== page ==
By Shira Stein
Law enforcement agencies are turning to blockchain to track everything from financial crimes to drug trafficking, even as they’re still learning how to use the distributed-ledger technology.
The accessible nature of a public blockchain — an open database that can exist on millions of computers designed to allow for reliable transactions among anonymous users — is particularly appealing to law enforcement, which doesn’t need a subpoena or search warrant to access it.
But the nature of blockchain also makes it difficult to identify real-world users, particularly those who use sophisticated techniques to hide their identities or those who rely on more obscure cryptocurrencies that provide greater anonymity.
“Law enforcement is at the very beginning of the learning curve of dealing with these technologies,” Jerry Brito, executive director of Coin Center, told Bloomberg BNA.
A blockchain is a distributed database that is used to maintain a continuously growing list of records, called blocks. Each block contains a link to a previous block and a time stamp.
Several aspects of blockchain, which allows Bitcoin and other digital cryptocurrency to exist, make it a useful law enforcement tool, said Jason Weinstein of the Blockchain Alliance, a partnership between cryptocurrency companies and federal agencies including the Justice Department, FBI, and the Commodity Futures Trading Commission.
Law enforcement doesn’t have to worry about whether the data might disappear in the future since the blockchain ledger is permanent, Weinstein told Bloomberg BNA. The fact that the ledger is publicly accessible and exists across borders means no subpoena, search warrant, or permission from foreign governments is required to access the data.
“It lets us see, in a very public way, the movement of those funds, and it lets us trace those funds,” former Assistant U.S. Attorney Kathryn Haun who served as the Justice Department’s digital currency coordinator until departing the agency last month. Haun is now a member of the board of directors of Coinbase, an operator of cryptocurrency exchanges.
In addition to looking for suspicious transaction patterns, law enforcement can use blockchain software for evidence tracking. CryptoSeal, a technology owned by Chronicled, the San Francisco-based blockchain and connected device technology company, is a tamper-evident seal. The seal has a cryptographic chip within it, that when tampered with, will not verify through a blockchain.
The biggest challenge remains identifying criminals who are trying to stay anonymous. In the case of Bitcoin, for example, every user has a unique identity, but they aren’t fully associated with a person’s real-world identity.
“If somebody is making a drug buy on some dark corner and they’re using cash, you’re not going to have any way of tracking the use of that cash. That’s not the case with the use of a cryptocurrency like bitcoin,” Scott Dueweke, president of the Identity and Payments Association, told Bloomberg BNA.
Software, like that made by Chainalysis and Elliptic, can be used to see if there are patterns in the movement of Bitcoin and if Bitcoin identities are connected to known persons. Those connections are usually made by following the blockchain to an outside regulated exchange where someone is exchanging Bitcoin for money. Those regulated exchanges typically have to know the real-world identity of the person.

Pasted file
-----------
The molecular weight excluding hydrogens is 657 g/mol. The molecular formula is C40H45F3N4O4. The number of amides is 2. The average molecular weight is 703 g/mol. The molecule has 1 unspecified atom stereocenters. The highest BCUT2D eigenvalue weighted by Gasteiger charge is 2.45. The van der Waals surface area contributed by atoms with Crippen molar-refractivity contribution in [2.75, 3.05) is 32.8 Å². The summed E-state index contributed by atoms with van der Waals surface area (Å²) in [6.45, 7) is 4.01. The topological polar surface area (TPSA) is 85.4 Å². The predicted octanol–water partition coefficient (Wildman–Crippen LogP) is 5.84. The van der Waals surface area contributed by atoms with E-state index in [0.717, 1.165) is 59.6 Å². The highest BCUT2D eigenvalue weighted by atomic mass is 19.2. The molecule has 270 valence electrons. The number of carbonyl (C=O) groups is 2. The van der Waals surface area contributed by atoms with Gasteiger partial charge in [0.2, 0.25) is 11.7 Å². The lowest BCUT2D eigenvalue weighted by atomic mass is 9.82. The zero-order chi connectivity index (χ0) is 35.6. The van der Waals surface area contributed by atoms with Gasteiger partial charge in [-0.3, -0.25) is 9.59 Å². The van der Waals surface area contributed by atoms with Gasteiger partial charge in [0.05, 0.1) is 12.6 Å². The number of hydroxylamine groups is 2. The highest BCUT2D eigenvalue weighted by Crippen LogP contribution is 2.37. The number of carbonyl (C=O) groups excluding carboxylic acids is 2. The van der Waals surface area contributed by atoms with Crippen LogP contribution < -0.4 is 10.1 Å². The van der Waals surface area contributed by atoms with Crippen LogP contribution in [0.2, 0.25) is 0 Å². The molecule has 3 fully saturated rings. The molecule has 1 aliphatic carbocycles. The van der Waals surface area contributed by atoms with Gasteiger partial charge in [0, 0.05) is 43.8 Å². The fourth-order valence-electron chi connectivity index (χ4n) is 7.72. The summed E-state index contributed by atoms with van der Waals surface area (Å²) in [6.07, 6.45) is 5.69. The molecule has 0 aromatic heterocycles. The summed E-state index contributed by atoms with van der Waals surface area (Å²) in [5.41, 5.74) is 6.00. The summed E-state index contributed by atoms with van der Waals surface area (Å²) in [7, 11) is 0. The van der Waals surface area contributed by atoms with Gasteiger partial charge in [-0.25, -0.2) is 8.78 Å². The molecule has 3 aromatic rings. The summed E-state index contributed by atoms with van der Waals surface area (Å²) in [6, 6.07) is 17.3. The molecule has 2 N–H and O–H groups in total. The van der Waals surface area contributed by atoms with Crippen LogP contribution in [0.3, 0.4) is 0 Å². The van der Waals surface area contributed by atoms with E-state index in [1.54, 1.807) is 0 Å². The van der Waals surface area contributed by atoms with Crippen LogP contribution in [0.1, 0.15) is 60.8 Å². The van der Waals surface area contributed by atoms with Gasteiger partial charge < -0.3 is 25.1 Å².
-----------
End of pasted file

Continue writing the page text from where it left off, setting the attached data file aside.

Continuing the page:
Although law enforcement can figure that out on their own, software can make it faster for them to know which exchange to go to.
Using the Bitcoin blockchain, the FBI investigated Ross Ulbricht, the creator of the online black marketplace Silk Road, and Trendon Shavers, who ran a Ponzi scheme using Bitcoin.
Law enforcement in the Czech Republic and Japan have also charged Tomas Jiříkovský, who is suspected of laundering money through Bitcoin, and Mark Karpeles, who is charged with fraud and embezzlement.
The difficulty of identifying users is likely to become only more so as criminals turn to a newer generation of cryptocurrencies, like Zcash and Monero, which are designed to provide more privacy and anonymity, according to Dueweke.
“Law enforcement is going to be increasingly challenged to identify the users of those cryptocurrencies that are designed to be more anonymous than bitcoin,” Dueweke said.
Law enforcement needs to adjust to using these new technologies by building up a workforce that can use and apply it, according to Alan Cohn, counsel to the Blockchain Alliance.
“One of the challenges is overcoming and realizing this is just like any other kind of evidence,” Haun said. Part of the problem is that only the cyber units are getting trained on cryptocurrencies and the darknet, but that these issues affect other units that deal with narcotics and firearms, Haun said.
It’s a “question of shifting resources” to teach more people about tracking cybercrime, Haun said at a June 8 hearing held by the House Financial Services Subcommittee on Terrorism and Illicit Finance.
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